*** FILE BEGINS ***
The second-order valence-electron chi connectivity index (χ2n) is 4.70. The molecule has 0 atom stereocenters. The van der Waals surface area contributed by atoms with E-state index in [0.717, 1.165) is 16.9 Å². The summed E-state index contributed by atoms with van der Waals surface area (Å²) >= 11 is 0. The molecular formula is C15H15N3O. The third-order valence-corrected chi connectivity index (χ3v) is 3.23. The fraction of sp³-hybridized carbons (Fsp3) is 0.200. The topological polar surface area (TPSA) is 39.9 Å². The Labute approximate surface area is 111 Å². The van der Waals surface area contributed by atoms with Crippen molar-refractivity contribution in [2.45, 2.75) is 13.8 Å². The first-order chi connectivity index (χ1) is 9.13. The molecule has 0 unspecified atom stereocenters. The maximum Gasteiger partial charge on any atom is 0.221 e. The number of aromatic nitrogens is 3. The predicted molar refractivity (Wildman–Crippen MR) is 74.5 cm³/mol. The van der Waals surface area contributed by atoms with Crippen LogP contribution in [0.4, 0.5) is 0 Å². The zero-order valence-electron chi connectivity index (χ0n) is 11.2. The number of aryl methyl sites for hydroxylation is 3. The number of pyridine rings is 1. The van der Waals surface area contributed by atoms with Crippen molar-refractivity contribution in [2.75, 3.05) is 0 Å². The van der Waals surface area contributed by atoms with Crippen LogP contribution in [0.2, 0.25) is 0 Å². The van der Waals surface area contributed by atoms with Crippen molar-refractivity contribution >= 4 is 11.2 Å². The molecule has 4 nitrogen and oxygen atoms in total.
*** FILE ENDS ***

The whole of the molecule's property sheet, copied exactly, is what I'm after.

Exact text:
The second-order valence-electron chi connectivity index (χ2n) is 4.70. The molecule has 0 atom stereocenters. The van der Waals surface area contributed by atoms with E-state index in [0.717, 1.165) is 16.9 Å². The summed E-state index contributed by atoms with van der Waals surface area (Å²) >= 11 is 0. The molecular formula is C15H15N3O. The third-order valence-corrected chi connectivity index (χ3v) is 3.23. The fraction of sp³-hybridized carbons (Fsp3) is 0.200. The topological polar surface area (TPSA) is 39.9 Å². The Labute approximate surface area is 111 Å². The van der Waals surface area contributed by atoms with Crippen molar-refractivity contribution in [2.45, 2.75) is 13.8 Å². The first-order chi connectivity index (χ1) is 9.13. The molecule has 0 unspecified atom stereocenters. The maximum Gasteiger partial charge on any atom is 0.221 e. The number of aromatic nitrogens is 3. The predicted molar refractivity (Wildman–Crippen MR) is 74.5 cm³/mol. The van der Waals surface area contributed by atoms with Crippen LogP contribution in [0.4, 0.5) is 0 Å². The zero-order valence-electron chi connectivity index (χ0n) is 11.2. The number of aryl methyl sites for hydroxylation is 3. The number of pyridine rings is 1. The van der Waals surface area contributed by atoms with Crippen molar-refractivity contribution in [2.75, 3.05) is 0 Å². The van der Waals surface area contributed by atoms with Crippen LogP contribution in [0.2, 0.25) is 0 Å². The van der Waals surface area contributed by atoms with Crippen molar-refractivity contribution >= 4 is 11.2 Å². The molecule has 4 nitrogen and oxygen atoms in total.